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Here’s how Stanford stacks up halfway through the football season

By and

It’s bye week.

After seven games, Stanford sits at 3-4, with a 2-3 record in conference play. 

The season has been up and down for the Cardinal. More often than not, inconsistency has plagued the squad, which has struggled on multiple occasions to play consistent football for 60 minutes.

Just two weeks ago, Stanford had a winning record, just one conference loss and a head-to-head victory over Oregon. They seemed to be in a good position to take the Pac-12 North. But a lot has changed since then.

Now, the Cardinal sit under .500, have three conference losses and are in jeopardy of missing a bowl game.

So how did we get here? Let’s break down the positives and negatives for the Cardinal over the first seven games.

Offense

The Good

Tanner McKee

After head coach David Shaw elected to rotate playing time under center between senior Jack West and sophomore Tanner McKee to open the season, McKee was named the starter for the Cardinal in Week 2. Since then, all he has done is impress. Over the course of the season, the Corona, Calif. native posted a 14-3 touchdown-to-interception ratio and a 64.7% completion percentage. His QBR of 76.1 is good for 17th in the nation and third in the Pac-12. Now the leader of the second-best passing offense in the conference, the former highly-rated recruit is one of the best players on the squad and has emerged as a promising NFL prospect.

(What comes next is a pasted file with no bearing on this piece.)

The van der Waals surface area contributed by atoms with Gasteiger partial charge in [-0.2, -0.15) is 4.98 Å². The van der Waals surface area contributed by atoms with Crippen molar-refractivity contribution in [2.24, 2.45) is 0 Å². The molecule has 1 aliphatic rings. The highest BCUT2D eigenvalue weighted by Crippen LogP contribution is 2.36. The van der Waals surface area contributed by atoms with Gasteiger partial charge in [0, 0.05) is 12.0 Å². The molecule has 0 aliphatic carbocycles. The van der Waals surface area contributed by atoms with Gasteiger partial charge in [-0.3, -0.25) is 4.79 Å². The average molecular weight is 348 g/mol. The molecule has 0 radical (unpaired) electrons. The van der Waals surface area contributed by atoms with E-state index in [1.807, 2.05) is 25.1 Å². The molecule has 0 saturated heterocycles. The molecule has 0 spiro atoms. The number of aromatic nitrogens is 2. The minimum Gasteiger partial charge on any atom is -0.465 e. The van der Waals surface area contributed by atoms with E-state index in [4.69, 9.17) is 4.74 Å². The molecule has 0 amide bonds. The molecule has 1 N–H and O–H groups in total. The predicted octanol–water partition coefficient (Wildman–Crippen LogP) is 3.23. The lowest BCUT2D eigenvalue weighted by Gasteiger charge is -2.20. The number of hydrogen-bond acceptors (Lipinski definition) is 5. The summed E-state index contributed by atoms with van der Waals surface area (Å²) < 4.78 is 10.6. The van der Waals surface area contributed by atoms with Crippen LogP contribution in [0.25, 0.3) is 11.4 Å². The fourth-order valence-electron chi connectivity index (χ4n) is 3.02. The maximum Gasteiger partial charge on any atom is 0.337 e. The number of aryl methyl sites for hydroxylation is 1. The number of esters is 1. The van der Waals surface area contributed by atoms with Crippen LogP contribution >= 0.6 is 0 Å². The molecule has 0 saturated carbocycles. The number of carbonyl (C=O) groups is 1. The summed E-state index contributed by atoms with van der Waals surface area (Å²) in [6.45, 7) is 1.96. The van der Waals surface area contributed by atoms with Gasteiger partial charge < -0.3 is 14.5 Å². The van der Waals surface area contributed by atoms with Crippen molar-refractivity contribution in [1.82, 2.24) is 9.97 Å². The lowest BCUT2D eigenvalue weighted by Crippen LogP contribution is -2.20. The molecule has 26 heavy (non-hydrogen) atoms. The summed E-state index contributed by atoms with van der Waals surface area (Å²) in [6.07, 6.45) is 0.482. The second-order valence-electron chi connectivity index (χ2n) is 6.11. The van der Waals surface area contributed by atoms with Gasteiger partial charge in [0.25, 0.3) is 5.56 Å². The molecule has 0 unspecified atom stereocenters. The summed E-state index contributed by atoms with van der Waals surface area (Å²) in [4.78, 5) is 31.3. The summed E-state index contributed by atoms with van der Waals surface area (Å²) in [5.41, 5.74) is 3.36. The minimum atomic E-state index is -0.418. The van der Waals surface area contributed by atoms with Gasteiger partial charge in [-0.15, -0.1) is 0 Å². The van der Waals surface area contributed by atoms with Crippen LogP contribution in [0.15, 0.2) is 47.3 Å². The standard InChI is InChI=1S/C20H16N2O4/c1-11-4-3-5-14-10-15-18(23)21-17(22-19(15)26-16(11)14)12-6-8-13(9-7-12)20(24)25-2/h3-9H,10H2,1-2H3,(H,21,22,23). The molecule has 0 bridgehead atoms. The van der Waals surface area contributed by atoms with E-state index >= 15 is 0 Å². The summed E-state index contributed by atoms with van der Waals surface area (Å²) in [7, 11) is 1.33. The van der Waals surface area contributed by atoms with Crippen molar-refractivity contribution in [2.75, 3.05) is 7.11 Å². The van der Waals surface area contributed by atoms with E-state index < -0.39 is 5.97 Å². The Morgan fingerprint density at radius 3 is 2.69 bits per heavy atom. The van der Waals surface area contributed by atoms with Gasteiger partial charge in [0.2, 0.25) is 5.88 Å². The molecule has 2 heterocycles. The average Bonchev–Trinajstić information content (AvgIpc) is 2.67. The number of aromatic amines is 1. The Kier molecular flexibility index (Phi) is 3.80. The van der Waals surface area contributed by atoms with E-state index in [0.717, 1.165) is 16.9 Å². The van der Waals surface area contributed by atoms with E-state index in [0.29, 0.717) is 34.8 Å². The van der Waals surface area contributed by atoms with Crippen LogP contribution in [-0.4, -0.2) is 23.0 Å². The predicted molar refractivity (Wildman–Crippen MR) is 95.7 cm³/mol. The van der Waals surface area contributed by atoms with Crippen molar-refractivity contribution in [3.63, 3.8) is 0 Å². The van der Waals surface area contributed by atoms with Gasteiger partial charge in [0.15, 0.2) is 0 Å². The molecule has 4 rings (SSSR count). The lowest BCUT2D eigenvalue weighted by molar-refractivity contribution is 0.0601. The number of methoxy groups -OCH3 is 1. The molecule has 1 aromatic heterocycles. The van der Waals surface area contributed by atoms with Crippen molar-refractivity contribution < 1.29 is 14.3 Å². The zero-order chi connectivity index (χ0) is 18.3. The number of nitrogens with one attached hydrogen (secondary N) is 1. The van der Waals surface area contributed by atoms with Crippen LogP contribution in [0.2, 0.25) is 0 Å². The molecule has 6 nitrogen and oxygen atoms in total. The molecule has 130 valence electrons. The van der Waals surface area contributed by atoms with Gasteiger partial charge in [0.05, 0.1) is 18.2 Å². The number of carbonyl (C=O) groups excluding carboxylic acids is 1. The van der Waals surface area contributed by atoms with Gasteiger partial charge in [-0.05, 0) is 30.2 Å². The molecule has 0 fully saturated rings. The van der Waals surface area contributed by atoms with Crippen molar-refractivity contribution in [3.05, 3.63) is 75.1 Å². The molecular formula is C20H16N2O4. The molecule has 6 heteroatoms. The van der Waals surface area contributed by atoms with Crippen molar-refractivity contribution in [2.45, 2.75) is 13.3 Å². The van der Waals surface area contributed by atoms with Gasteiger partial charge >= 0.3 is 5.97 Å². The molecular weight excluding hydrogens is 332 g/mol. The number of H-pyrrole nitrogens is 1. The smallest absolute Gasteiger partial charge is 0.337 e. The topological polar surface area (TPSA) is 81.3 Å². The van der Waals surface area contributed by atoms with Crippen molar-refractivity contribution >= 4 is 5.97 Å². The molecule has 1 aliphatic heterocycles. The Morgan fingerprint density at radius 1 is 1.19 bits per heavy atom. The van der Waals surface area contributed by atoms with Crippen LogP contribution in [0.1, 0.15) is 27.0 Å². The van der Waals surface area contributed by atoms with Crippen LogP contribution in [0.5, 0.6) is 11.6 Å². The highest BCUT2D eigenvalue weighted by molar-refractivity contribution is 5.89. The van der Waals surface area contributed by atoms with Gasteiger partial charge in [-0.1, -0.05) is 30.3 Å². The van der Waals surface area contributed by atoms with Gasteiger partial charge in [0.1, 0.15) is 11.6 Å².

Pass-Catchers

The second half of the prolific Stanford passing offense (that feels weird to write) are the wide receiving corps and the recent emergence of sophomore tight end Benjamin Yurosek. Even with Stanford’s top receiver, senior Michael Wilson, yet to see the field this season — he could potentially return against Washington next week, the rest of the wide receiver group has been excellent in his absence. Wide receivers coach Bobby Kennedy has developed quite the group of your typical Stanford receivers. Junior Elijah Higgins, senior Brycen Tremayne and sophomore John Humpreys are all at least 6’3″ and 200+ pounds. All three are in the top 25 in receiving yards in the Pac-12. It would be a major surprise if Tremayne sees the field again this season after an ugly injury in the Oregon game, but getting Humphreys and Wilson back soon should mean that this group will continue the strong play the rest of the way. Add on the surging tight end Yurosek, who has collected 118 and 99 yards in the last two games, respectively, and you have a formidable passing attack.